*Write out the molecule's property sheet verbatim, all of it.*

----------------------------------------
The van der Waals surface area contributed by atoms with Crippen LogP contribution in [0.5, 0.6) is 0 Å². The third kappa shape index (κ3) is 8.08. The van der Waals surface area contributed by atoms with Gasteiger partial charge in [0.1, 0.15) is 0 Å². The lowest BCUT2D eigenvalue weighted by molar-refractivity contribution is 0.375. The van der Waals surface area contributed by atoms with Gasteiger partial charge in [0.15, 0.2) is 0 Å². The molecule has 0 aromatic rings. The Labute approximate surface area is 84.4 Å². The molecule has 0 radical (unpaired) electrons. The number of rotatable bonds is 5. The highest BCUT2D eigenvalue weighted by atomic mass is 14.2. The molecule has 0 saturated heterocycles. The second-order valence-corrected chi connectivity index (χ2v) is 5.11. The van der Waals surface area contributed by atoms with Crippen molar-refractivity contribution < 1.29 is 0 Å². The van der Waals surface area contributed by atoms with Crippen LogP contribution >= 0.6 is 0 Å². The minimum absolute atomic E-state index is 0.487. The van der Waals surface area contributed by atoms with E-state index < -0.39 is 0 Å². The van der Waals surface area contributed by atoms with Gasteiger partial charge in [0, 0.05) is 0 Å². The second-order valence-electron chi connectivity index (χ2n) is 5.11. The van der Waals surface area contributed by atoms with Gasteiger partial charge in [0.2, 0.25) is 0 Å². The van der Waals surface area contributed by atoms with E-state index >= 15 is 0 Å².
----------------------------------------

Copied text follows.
The van der Waals surface area contributed by atoms with Crippen LogP contribution in [0.5, 0.6) is 0 Å². The third kappa shape index (κ3) is 8.08. The van der Waals surface area contributed by atoms with Gasteiger partial charge in [0.1, 0.15) is 0 Å². The lowest BCUT2D eigenvalue weighted by molar-refractivity contribution is 0.375. The van der Waals surface area contributed by atoms with Gasteiger partial charge in [0.15, 0.2) is 0 Å². The molecule has 0 aromatic rings. The Labute approximate surface area is 84.4 Å². The molecule has 0 radical (unpaired) electrons. The number of rotatable bonds is 5. The highest BCUT2D eigenvalue weighted by atomic mass is 14.2. The molecule has 0 saturated heterocycles. The second-order valence-corrected chi connectivity index (χ2v) is 5.11. The van der Waals surface area contributed by atoms with Crippen molar-refractivity contribution < 1.29 is 0 Å². The van der Waals surface area contributed by atoms with Crippen LogP contribution >= 0.6 is 0 Å². The minimum absolute atomic E-state index is 0.487. The van der Waals surface area contributed by atoms with E-state index < -0.39 is 0 Å². The van der Waals surface area contributed by atoms with Gasteiger partial charge in [0, 0.05) is 0 Å². The second-order valence-electron chi connectivity index (χ2n) is 5.11. The van der Waals surface area contributed by atoms with Gasteiger partial charge in [0.2, 0.25) is 0 Å². The van der Waals surface area contributed by atoms with E-state index >= 15 is 0 Å².